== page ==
Your OTA Questions, Answered

Take a look at our frequently asked questions.

What does SPD look like in the classroom?

This is referred to as both dysfunction in sensory integration (DSI) and sensory processing disorder (SPD). Sensory processing disorder is currently used more commonly in the context of research, while clinicians often use the term sensory integration dysfunction. See What is SPD? for more information.

Use one of OTA’s “How do I Know?” checklists to determine whether a sensory integration-based evaluation might be useful. Speaking to a therapist certified in sensory integration can also assist you in determining if problems might exist. Go to Getting Started and complete the appropriate intake form to initiate an intake discussion with our clinical intake coordinator.

We do not have verifiable research in this area yet but it appears that there may be a variety of causes, such as genetics, prematurity, birth trauma, exposure to toxins, etc. Our researchers at The Spiral Foundation along with other leading experts in the field are exploring this and many other areas of SI. Can sensory processing disorder be cured? When occupational therapy is provided using a sensory integration framework, the problems can be minimized. The nervous system can be changed, and the ability to process sensation can be improved. Biological research has shown that with therapy, the interference of sensory processing dysfunction with daily life tasks will be greatly minimized.

No, it has not been found that these issues go away with time. However, they can appear to be minimized due to the greater flexibility most adults enjoy in choosing daily activities in comparison to children. Adults can also receive sensory integration intervention, and many report making gains with therapy.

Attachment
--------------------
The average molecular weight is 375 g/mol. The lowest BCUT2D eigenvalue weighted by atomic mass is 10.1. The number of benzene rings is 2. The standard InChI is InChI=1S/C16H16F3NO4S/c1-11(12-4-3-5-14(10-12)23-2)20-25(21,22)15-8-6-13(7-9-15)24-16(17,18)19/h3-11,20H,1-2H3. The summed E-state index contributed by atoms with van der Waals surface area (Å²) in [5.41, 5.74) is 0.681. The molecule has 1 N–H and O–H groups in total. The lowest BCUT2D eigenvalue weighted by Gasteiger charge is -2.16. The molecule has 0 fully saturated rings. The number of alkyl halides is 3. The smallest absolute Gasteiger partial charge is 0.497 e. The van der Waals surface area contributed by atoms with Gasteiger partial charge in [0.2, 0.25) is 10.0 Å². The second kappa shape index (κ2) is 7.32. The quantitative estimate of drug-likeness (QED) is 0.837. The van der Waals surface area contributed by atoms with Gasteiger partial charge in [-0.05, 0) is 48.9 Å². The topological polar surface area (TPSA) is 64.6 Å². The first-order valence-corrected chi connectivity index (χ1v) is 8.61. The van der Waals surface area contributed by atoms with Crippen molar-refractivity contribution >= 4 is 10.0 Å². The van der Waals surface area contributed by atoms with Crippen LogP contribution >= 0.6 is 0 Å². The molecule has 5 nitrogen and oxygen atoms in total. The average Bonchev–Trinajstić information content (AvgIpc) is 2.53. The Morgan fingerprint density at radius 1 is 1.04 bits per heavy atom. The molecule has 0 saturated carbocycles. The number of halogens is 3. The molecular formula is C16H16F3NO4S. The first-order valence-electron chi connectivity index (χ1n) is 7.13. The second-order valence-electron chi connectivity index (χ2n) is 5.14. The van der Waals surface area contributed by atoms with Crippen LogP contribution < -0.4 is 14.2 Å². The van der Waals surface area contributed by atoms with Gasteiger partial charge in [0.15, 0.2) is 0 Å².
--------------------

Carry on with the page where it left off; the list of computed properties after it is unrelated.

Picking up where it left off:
The letters stand for the degree the therapist has earned and whether he or she is registered and licensed. All therapists have to pass an examination in order to become registered. For example, MS, OTR/L means “master of science in occupational therapy, a registered and licensed therapist.” Some therapists have FAOTA after their credentials. This means that they have been asked to be a Fellow of the American Occupational Therapy Association. This distinction is awarded to therapists in recognition of their skill and knowledge, which has resulted in the growth and improvement of occupational therapy.


If a child has another diagnosis, will he or she still benefit from sensory integration intervention? Sensory integration difficulties can occur alone or can occur in conjunction with many other diagnoses. Children with other diagnoses will likely be receiving a variety of services (speech therapy, ABA, tutoring, etc.). They may also be using medications. Sensory integration intervention is an appropriate service for children who, in addition to their other difficulties, have problems with sensory processing that impact their everyday functional performance.

There can be problems with arousal, attention, and excessive movement with each disorder. Sensory integration intervention could help to reduce these problems. Some behaviors usually attributed to ADD or ADHD may in actuality indicate sensory processing disorder. For example, a child who is sensitive to touch or noise might be easily distracted, and poor postural stability or poor processing of vestibular input from the inner ear could result in constant movement when sitting.

No, it is estimated that approximately 70% of children with autism experience sensory integration problems, and yes, the intervention can help to reduce the effects of autism.